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Tajda Stiplovšek Jug: Sel / The Messenger

 

8/3/2024 – 19/4/2024

The divide between nature and technology is deeply rooted in the traditional Western understanding of civilizational progress, even though this divide was rejected as early as in the European era of Romanticism. As awareness of climate change grows, discourses are becoming saturated with a polarising rejection of science and technology, and the increasingly cemented dualism of natural = good, artificial = bad, adds to the sense of helplessness and “techno-pessimism”, rejecting the notion that the same technology that has accelerated change in nature could also help us prevent the worst.

 

Society's views on technology change over time, depending on the location. Luddism and ecofuturism are just two examples of the extreme ideologies that have been established regarding progress, and in the current time and environment, it seems as if we are unwilling to fully acknowledge the extent of our dependence on the technologies that make society function. Wirelessness and battery life have become synonymous with autonomy (paradoxically still in connection to the devices that enable us to be constantly “plugged in”), while cables, wires, and conductors – whenever possible, stay hidden in walls and buried underground, given over to nature. In her creative practice, the artist is concerned with the value and the symbolic and aesthetic status of everyday objects and materials that surround us. Through the context of the displayed works, she explores how laid cables and associated infrastructure are to some extent a reflection of economic, aesthetic, and geographical circumstances. By combining technology and nature, the artist highlights the importance of function in relation to (aesthetic) form; by combining cables and tree parts on an associative level, she finds the meeting point of two different entities within their communicative function.

 

The works in Sel/The Messenger attempt to establish a communication that is increasingly lost in the noise of contemporary discourse on nature and technology. They look for parallels between natural evolutionary adaptations and technological ones, attempting to re-establish the conduit between the artificial and the organic by grafting cables and wires onto tree trunks and thus trying to open up channels of communication between man and nature A hidden, implicit parallel between the materials used by the artist and their symbolism is also implied in the destructiveness of the almost surgical transplants; just as unbridled technological progress is responsible for the displacement of animal and plant species, today's technology is itself a victim of rapid progress, as tomorrow it will be replaced by a new one, while the old one often remains abandoned in nature, left to establish, in the absence of maintenance, new interactions with nature, which more or less incorporates the artificial artifacts into itself. Like these pieces of technology with an unknown function, the works on display are discovered almost by chance and without any interface or “device” offered to the viewers to help them decipher what exactly is flowing through the established network. The communication channels offered must therefore be filled with function and content by the users themselves.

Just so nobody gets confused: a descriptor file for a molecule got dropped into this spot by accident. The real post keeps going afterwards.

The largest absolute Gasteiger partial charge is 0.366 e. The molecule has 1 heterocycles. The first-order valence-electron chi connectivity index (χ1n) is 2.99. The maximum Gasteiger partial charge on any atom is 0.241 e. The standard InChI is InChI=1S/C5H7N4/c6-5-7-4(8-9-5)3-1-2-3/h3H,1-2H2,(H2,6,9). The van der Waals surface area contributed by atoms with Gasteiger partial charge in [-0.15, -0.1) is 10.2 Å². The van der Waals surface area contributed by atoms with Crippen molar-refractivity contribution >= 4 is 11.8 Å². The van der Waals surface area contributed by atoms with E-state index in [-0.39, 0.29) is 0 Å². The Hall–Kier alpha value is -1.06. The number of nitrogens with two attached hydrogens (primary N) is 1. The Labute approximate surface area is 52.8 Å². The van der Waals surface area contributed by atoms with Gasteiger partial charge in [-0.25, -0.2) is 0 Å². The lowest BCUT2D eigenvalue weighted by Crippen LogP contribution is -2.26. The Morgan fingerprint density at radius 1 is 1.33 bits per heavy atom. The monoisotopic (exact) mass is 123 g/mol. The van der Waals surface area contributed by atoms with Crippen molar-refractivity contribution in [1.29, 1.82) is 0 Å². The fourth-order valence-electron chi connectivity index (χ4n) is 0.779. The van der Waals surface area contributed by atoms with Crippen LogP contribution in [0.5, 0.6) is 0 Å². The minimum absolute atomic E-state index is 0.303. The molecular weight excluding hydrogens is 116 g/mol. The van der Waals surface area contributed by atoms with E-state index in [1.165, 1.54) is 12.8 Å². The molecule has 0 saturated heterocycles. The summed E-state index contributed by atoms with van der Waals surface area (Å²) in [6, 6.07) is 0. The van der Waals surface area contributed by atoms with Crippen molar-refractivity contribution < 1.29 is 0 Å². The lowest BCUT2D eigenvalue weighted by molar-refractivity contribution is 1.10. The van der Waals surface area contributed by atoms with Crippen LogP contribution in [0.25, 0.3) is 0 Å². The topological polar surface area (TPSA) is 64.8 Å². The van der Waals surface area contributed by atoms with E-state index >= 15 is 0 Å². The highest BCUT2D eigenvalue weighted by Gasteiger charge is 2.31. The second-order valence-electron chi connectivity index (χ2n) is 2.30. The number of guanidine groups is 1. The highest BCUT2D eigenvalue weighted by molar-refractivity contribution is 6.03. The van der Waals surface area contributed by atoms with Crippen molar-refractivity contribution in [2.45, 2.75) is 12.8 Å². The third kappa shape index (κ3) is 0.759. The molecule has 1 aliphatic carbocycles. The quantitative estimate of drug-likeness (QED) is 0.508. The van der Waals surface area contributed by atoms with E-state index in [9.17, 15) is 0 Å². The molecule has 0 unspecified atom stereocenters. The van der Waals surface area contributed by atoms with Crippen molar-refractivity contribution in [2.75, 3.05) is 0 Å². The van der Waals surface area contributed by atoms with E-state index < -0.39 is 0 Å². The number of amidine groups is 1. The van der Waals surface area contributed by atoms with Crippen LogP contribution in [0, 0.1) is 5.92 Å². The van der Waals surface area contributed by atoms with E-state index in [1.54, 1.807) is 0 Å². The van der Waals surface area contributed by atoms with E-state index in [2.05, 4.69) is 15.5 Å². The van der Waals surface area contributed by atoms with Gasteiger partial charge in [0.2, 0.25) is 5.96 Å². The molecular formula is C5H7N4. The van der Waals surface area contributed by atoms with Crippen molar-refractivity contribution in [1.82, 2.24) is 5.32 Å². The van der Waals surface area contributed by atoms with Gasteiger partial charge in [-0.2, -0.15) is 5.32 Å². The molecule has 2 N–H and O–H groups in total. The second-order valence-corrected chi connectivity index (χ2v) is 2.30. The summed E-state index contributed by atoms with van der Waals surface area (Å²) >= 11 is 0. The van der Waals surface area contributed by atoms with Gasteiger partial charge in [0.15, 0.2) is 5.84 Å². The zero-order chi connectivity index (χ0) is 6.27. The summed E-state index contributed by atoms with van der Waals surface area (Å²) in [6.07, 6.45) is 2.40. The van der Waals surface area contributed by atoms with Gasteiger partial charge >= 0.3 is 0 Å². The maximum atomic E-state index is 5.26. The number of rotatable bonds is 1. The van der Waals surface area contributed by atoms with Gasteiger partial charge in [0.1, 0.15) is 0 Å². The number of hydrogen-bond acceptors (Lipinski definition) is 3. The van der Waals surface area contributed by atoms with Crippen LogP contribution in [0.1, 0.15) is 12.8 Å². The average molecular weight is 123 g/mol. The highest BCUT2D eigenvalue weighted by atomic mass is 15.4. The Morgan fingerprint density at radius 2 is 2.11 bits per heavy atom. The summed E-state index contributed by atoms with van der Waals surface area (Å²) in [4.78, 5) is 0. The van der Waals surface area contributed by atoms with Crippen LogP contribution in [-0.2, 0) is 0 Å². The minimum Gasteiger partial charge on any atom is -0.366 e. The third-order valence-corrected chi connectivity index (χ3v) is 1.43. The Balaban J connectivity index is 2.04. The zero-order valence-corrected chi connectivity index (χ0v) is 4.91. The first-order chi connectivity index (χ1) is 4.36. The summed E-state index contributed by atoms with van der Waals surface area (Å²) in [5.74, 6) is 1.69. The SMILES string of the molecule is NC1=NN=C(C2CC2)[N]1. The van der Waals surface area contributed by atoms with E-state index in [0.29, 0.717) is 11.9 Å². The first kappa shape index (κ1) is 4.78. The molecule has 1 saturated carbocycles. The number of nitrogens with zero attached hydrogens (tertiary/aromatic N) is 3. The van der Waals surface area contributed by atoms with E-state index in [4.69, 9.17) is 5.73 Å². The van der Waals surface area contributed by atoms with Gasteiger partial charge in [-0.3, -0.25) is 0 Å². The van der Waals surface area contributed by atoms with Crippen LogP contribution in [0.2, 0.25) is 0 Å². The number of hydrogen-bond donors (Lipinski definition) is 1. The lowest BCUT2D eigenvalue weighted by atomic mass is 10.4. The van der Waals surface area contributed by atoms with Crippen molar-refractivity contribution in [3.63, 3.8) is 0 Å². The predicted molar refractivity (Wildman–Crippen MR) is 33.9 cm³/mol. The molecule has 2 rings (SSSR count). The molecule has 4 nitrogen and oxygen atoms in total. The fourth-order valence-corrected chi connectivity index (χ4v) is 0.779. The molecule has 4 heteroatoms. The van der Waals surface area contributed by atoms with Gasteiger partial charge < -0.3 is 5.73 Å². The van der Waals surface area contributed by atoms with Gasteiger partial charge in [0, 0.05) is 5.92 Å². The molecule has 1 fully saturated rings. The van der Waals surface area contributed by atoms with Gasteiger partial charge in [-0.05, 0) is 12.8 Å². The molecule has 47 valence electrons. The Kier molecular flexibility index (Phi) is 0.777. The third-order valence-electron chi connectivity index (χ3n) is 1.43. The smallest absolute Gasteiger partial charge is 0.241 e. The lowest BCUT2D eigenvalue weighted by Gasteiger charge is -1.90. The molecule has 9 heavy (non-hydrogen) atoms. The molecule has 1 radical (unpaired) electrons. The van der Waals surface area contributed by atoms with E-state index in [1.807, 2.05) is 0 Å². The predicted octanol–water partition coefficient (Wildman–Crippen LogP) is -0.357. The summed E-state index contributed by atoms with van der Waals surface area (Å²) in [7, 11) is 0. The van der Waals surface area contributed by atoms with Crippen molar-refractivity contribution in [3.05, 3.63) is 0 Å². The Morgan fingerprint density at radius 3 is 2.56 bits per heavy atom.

With a sculptural installation in the exhibition space, the artist abstracts the invisible intercontinental network of data cables, whose vascular system more or less seamlessly supplies the global social organism. In doing so, she extends the idea of a communication network in the natural environment to global dimensions and explores whether, in overcoming vast distances, nature is our ally or a threat to the fragile communication web that connects the contemporary world in a time of tectonic geopolitical shifts. As a communication medium, the exhibition reflects on the ways of coexistence in a hyper-technological world and raises the question of whether, in our need to evolve and progress, we can still hope to treat nature respectfully as an equal entity on which our existence depends.

 

Curator: Anja Seničar

Artist

Tajda Stiplovšek – Jug (1999) works in the field of visual and intermedia art. In 2022 she graduated from the Academy of Fine Arts and Design in Ljubljana – majoring in sculpture, where she is also completing her MA. She studied at the Universities of Linz and Leipzig as part of Erasmus exchanges. She has participated in several projects as well as both group and solo exhibitions organized by the Academy. She has also participated in group exhibitions at Alkatraz Gallery, DLUM Gallery, and in Tržič. In her spatial installations, she incorporates natural and technological materials and objects to focus on their function and the human relationship to the environment. In addition to working in the field of visual fine art, she is also a tattoo artist. 

Installation Views

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